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Picture a Patient With Colorectal Cancer

March 18, 2022

What comes to mind when picturing a patient with colorectal cancer? Did you envision an older man? Perhaps over 65? If so, you’re not alone. There are long-held impressions of what a patient with colorectal cancer “looks like,” but the truth is anyone can get a colorectal cancer diagnosis, regardless of age, gender, or ethnicity.

Recent studies underscore the fact that colorectal cancer is on the rise.
  • By 2026, colorectal cancer is expected to become the leading cause of cancer death in both men and women under 50.
  • The American Cancer Society estimates 151,000 people will be diagnosed with colorectal cancer in the U.S. this year. Approximately 70,000 of them will be women, contradicting the perception that colorectal cancer largely affects men.
  • The incidence of early onset (below age 50) colorectal cancer is higher among non-Hispanic whites, American Indians, Alaskan Natives and Blacks.

That picture of colorectal cancer? It’s changed. That’s why it is critical to be aware of the risk factors and symptoms of colorectal cancer—and to take preventative actions that will help you improve your health and minimize your risk.

Early Prevention is Key

Lifestyle choices play a significant role in reducing the risk of colorectal cancer. Small changes or additions to your daily routine can have significant impact. Consider adding a serving of vegetables to your dinner plate or taking a regular evening walk with a friend or family member to help you both stay active.
Maintaining a healthy weight, incorporating key nutrients into your diet, and pursuing daily physical activities are great ways to reduce your risk. Limiting alcohol consumption and quitting tobacco use will also improve your overall health and lower your risk of colorectal cancer.

Get Screened

In its early stages, colorectal cancer might not present noticeable symptoms, which is why screenings are crucial.

Men and women ages 45 and older, with an average risk for developing colorectal cancer, should discuss the most appropriate screening test with their physician. These include fecal occult blood tests, sigmoidoscopies, colonoscopies, virtual colonoscopies, or DNA stool tests. If you are younger than 45, you should discuss early screening for colorectal cancer with your physician if you are experiencing colorectal cancer symptoms, have a family or personal history of colorectal cancer, or have a genetic risk factor for colorectal cancer.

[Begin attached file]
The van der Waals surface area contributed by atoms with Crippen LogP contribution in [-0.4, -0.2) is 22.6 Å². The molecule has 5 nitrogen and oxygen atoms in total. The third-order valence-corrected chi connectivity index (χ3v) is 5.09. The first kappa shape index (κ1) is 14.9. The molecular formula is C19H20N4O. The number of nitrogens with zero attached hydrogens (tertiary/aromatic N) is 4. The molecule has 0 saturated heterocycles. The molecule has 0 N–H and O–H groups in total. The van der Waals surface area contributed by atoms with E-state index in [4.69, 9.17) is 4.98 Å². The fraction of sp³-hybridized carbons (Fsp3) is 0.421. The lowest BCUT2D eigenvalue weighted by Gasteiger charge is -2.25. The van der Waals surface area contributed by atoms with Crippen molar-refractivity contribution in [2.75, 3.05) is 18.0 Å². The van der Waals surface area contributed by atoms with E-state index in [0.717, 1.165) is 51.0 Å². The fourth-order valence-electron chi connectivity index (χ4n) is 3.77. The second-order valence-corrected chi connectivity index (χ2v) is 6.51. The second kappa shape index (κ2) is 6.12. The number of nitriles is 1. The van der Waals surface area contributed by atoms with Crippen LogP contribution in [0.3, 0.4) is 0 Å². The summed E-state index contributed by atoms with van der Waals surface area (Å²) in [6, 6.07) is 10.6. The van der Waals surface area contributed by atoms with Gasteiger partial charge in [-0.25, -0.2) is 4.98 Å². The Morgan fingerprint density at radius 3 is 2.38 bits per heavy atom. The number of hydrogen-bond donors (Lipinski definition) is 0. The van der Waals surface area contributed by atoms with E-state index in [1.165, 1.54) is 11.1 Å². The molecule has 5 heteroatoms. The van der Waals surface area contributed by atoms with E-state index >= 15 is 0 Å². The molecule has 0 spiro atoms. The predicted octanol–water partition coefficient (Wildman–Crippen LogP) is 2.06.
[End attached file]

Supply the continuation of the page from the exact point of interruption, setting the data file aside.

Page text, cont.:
Screenings should occur every five to ten years, depending on which type of screening method is used and your individual risk factors and family history. While new testing methods have emerged, it is worth noting that oncologists still view colonoscopies as the gold standard for screening because they can remove polyps – which can be precursors of cancer – during the procedure. If it’s time for you to have a colonoscopy, this video will help you know what to expect.

Know the Signs

While people 50 years and older have a higher risk of developing colorectal cancer, the number of people diagnosed under 50 is steadily increasing. It is important to know the signs and symptoms of colorectal cancer and to schedule an appointment with your physician if you are experiencing any of the following:

  • Sudden change in bowel habits
  • Cramping or stomach discomfort
  • Vomiting
  • Diarrhea or constipation
  • Bleeding from the rectum
  • Unexplained weight loss
  • Narrow stools
  • Feeling like the bowel doesn’t fully empty
  • Frequent gas or bloating
  • Feelings of weakness or continued fatigue

March is National Colorectal Cancer Awareness Month

Now is the perfect time to educate yourself, your friends, and your family members on the signs and symptoms of colorectal cancer. Encourage your loved ones 45 years and older to schedule regular screenings. Talking about colorectal cancer with others can save lives.

For upcoming webinars visit www.TexasOncologyFoundation.org.